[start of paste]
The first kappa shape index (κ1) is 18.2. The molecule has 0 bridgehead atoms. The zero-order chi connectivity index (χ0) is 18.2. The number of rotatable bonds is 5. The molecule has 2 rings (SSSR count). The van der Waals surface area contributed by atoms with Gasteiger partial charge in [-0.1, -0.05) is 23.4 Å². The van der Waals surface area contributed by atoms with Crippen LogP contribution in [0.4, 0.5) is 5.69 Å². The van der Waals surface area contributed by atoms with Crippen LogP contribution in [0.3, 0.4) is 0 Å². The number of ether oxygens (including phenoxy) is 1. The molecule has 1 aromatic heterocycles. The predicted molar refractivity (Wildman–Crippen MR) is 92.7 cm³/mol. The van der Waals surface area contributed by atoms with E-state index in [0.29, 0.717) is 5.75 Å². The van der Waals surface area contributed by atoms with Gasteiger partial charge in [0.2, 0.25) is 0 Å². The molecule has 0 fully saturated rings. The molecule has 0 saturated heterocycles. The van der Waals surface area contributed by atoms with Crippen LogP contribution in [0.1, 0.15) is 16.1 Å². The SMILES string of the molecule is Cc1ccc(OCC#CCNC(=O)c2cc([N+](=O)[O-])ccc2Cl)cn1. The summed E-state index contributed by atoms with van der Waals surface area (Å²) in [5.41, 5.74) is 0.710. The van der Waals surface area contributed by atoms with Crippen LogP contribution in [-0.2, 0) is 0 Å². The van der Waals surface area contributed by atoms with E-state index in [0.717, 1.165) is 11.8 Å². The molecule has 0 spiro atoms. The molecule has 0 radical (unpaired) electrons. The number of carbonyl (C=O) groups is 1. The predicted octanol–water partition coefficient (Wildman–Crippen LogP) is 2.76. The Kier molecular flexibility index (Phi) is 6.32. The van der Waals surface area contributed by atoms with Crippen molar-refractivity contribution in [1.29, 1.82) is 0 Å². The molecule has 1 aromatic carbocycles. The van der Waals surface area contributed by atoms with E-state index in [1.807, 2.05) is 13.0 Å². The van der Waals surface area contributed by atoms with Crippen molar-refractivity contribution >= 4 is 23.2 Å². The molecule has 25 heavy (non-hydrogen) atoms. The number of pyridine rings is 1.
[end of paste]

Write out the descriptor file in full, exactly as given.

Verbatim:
The first kappa shape index (κ1) is 18.2. The molecule has 0 bridgehead atoms. The zero-order chi connectivity index (χ0) is 18.2. The number of rotatable bonds is 5. The molecule has 2 rings (SSSR count). The van der Waals surface area contributed by atoms with Gasteiger partial charge in [-0.1, -0.05) is 23.4 Å². The van der Waals surface area contributed by atoms with Crippen LogP contribution in [0.4, 0.5) is 5.69 Å². The van der Waals surface area contributed by atoms with Crippen LogP contribution in [0.3, 0.4) is 0 Å². The number of ether oxygens (including phenoxy) is 1. The molecule has 1 aromatic heterocycles. The predicted molar refractivity (Wildman–Crippen MR) is 92.7 cm³/mol. The van der Waals surface area contributed by atoms with E-state index in [0.29, 0.717) is 5.75 Å². The van der Waals surface area contributed by atoms with Gasteiger partial charge in [0.2, 0.25) is 0 Å². The molecule has 0 fully saturated rings. The molecule has 0 saturated heterocycles. The van der Waals surface area contributed by atoms with Crippen LogP contribution in [0.1, 0.15) is 16.1 Å². The SMILES string of the molecule is Cc1ccc(OCC#CCNC(=O)c2cc([N+](=O)[O-])ccc2Cl)cn1. The summed E-state index contributed by atoms with van der Waals surface area (Å²) in [5.41, 5.74) is 0.710. The van der Waals surface area contributed by atoms with Crippen LogP contribution in [-0.2, 0) is 0 Å². The van der Waals surface area contributed by atoms with E-state index in [0.717, 1.165) is 11.8 Å². The molecule has 0 spiro atoms. The molecule has 0 radical (unpaired) electrons. The number of carbonyl (C=O) groups is 1. The predicted octanol–water partition coefficient (Wildman–Crippen LogP) is 2.76. The Kier molecular flexibility index (Phi) is 6.32. The van der Waals surface area contributed by atoms with Crippen molar-refractivity contribution in [1.29, 1.82) is 0 Å². The molecule has 1 aromatic carbocycles. The van der Waals surface area contributed by atoms with E-state index in [1.807, 2.05) is 13.0 Å². The van der Waals surface area contributed by atoms with Crippen molar-refractivity contribution >= 4 is 23.2 Å². The molecule has 25 heavy (non-hydrogen) atoms. The number of pyridine rings is 1.